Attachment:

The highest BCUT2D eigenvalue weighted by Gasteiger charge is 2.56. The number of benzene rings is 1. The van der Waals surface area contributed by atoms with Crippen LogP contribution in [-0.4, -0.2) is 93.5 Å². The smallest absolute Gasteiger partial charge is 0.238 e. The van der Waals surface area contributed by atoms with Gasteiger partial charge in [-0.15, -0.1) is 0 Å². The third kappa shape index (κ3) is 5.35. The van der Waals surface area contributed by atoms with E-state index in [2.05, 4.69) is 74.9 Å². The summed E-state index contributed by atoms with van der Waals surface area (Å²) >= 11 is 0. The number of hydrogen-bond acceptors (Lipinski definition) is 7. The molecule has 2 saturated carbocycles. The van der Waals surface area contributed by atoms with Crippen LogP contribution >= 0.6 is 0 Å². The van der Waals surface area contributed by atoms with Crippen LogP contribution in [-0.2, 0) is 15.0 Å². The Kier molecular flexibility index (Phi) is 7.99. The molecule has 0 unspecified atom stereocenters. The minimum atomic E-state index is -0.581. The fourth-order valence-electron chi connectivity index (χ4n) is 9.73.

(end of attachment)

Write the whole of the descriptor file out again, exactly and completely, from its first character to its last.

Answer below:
The highest BCUT2D eigenvalue weighted by Gasteiger charge is 2.56. The number of benzene rings is 1. The van der Waals surface area contributed by atoms with Crippen LogP contribution in [-0.4, -0.2) is 93.5 Å². The smallest absolute Gasteiger partial charge is 0.238 e. The van der Waals surface area contributed by atoms with Gasteiger partial charge in [-0.15, -0.1) is 0 Å². The third kappa shape index (κ3) is 5.35. The van der Waals surface area contributed by atoms with E-state index in [2.05, 4.69) is 74.9 Å². The summed E-state index contributed by atoms with van der Waals surface area (Å²) >= 11 is 0. The number of hydrogen-bond acceptors (Lipinski definition) is 7. The molecule has 2 saturated carbocycles. The van der Waals surface area contributed by atoms with Crippen LogP contribution >= 0.6 is 0 Å². The van der Waals surface area contributed by atoms with Crippen LogP contribution in [-0.2, 0) is 15.0 Å². The Kier molecular flexibility index (Phi) is 7.99. The molecule has 0 unspecified atom stereocenters. The minimum atomic E-state index is -0.581. The fourth-order valence-electron chi connectivity index (χ4n) is 9.73.